In 1910, William Borden went to Yale University as an undergraduate and afterwards became a missionary candidate planning to work in China. When he made his decision to invest his life in this service, many of his friends thought him foolish. He had come from a good family. He had wealth and influence. “Why are you going to throw away your life in some foreign country,” they asked, “when you can have such an enjoyable and worthwhile life here?” But William Borden of Yale had heard the call of God. While in Egypt, on the way to China and even before he had much of a chance to do anything, he contracted cerebral meningitis. Soon it was evident to everyone, including himself, that he would die. At this point, Borden could have said to himself, “What a waste. My friends were right. I could have stayed in New Haven.” But Borden did not think this way. As he lay on his deathbed in Egypt in 1913, he scribbled a farewell note to his friends that were in some sense his epitaph. The note said, “No reserve, no retreat, and no regrets.”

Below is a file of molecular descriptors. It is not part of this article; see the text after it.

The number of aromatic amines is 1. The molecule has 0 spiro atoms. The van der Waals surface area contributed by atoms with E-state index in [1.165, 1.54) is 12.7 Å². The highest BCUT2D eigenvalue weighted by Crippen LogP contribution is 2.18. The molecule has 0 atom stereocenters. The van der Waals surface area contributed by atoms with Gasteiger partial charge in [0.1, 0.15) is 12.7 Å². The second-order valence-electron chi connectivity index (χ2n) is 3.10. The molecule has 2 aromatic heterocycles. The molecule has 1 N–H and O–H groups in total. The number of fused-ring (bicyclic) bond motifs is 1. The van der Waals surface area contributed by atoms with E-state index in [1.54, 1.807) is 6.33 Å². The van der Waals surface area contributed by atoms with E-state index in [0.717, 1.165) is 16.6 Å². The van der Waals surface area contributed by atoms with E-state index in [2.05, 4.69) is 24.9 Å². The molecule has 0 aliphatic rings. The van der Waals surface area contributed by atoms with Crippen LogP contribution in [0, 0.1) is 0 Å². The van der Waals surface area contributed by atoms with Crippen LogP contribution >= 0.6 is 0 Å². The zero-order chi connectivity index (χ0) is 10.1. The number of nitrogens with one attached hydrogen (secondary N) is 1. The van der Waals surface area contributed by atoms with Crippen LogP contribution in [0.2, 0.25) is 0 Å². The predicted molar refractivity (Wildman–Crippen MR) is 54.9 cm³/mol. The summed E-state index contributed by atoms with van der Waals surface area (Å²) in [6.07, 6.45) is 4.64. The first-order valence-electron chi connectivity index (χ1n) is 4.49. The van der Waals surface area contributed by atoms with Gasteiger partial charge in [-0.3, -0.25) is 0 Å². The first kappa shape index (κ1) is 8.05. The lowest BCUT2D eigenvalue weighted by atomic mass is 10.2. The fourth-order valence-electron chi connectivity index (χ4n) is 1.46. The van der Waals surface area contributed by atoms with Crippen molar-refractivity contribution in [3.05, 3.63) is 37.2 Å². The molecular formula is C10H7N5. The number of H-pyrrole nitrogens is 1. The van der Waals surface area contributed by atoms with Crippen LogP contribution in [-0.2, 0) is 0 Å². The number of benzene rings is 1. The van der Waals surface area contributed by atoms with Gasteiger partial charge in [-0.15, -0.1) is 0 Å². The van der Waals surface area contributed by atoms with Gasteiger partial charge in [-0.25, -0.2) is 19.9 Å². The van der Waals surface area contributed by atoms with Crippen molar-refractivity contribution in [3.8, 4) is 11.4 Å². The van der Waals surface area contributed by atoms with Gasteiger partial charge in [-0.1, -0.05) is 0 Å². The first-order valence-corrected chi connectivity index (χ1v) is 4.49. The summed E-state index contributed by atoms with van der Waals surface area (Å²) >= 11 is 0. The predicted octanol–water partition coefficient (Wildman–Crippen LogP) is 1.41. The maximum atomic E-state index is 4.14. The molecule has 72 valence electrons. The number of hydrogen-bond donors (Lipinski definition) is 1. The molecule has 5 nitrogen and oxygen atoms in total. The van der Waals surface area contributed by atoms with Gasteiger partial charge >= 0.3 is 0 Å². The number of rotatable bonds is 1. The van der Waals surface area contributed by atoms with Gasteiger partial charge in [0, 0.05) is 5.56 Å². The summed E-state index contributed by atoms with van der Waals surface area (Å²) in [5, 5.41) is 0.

Below is the second talk in the series at Lee Abbey from a few weeks ago entitled ‘One Thing’:
The Gospel according to Hollywood sometimes nails it.
In the film City Slickers, starring Billy Crystal and the late Jack Palance, they are riding slowly across the range on horseback, discussing life and love. Palance plays a wily cowpoke, while Crystal is a tenderfoot from Los Angeles who has paid for a two-week dude ranch vacation. Of course, he gets more than he bargained for, and in the process, Crystal learns something important about himself. Listen carefully to their slightly edited conversation: